University of Vermont Medical Center serves two million meals a year, and is a national leader in purchasing, preparing and serving healthful foods at hospitals. Of those two million meals, 85 percent are served to nonpatients, including employees and hospital visitors, said Diane Imrie, director of nutrition at the hospital.
Each year, UVM Medical Center develops a food plan that maps out the direction and priorities for food service at the medical center, Imrie said.
A few years ago, the hospital identified an interest in reducing the use of products that have genetically modified organisms in them, she said.
“We don’t believe that the safety of those products has been proven,” Imrie said.
The medical center developed two tactics in its effort to reduce its use of food with GMOs: Purchase more organic food, which by definition is GMO-free, and seek GMO-free products.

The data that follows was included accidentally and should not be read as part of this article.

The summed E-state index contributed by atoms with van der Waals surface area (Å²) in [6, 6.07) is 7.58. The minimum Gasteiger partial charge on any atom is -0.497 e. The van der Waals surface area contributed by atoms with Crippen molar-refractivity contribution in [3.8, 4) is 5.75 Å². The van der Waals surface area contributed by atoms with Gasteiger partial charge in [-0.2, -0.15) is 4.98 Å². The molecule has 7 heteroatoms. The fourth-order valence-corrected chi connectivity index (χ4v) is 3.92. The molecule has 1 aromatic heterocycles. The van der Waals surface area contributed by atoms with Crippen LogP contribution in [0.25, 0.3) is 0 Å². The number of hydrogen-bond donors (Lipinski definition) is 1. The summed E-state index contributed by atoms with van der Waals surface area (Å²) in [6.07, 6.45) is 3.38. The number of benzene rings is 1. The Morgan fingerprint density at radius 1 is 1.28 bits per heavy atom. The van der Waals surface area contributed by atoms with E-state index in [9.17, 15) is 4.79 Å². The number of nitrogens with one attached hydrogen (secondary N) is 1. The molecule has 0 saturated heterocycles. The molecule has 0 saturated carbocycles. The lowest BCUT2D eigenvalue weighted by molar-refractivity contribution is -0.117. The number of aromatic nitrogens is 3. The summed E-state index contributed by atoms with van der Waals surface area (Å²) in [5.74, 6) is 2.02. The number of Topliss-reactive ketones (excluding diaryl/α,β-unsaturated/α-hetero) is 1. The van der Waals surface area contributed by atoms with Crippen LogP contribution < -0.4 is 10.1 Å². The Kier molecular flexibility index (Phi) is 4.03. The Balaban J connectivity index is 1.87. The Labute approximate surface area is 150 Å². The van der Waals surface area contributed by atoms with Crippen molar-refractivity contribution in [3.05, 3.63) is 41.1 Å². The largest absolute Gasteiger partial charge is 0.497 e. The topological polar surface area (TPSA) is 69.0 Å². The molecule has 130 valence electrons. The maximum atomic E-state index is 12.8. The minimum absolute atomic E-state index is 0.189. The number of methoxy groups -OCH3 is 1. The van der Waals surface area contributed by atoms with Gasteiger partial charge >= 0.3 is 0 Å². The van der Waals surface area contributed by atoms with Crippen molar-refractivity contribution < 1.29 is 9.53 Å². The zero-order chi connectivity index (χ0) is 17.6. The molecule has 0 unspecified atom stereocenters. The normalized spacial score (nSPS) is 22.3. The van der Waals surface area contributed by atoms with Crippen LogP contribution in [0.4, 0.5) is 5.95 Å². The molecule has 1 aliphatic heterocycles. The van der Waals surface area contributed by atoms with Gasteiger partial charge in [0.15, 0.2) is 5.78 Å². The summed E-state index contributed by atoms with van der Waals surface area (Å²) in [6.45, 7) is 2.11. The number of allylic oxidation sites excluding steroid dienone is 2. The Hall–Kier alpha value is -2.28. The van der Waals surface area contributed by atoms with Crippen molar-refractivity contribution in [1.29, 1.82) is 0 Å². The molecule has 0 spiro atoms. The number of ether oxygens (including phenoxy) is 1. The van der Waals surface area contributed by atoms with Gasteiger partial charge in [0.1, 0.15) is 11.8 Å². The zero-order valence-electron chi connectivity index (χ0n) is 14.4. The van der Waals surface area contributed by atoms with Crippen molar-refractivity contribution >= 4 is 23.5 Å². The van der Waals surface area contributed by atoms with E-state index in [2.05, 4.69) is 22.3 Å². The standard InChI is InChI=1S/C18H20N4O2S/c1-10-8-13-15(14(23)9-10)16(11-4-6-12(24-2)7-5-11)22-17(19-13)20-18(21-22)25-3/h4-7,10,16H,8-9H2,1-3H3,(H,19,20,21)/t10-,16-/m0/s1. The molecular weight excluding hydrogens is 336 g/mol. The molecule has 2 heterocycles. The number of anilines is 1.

In 2014, the hospital increased its organic purchases by more than 50 percent, Imrie said. This was achieved in part by buying more organic milk, spinach and other greens.
For GMO-free products, the hospital is trying to source soy milk and edamame, she said.
UVM Medical Center has plans to purchase canola oil and sunflower oil from Full Sun, a Middlebury-based company.
“That’s a big commitment for us,” she said. “We’re ready when they are.”
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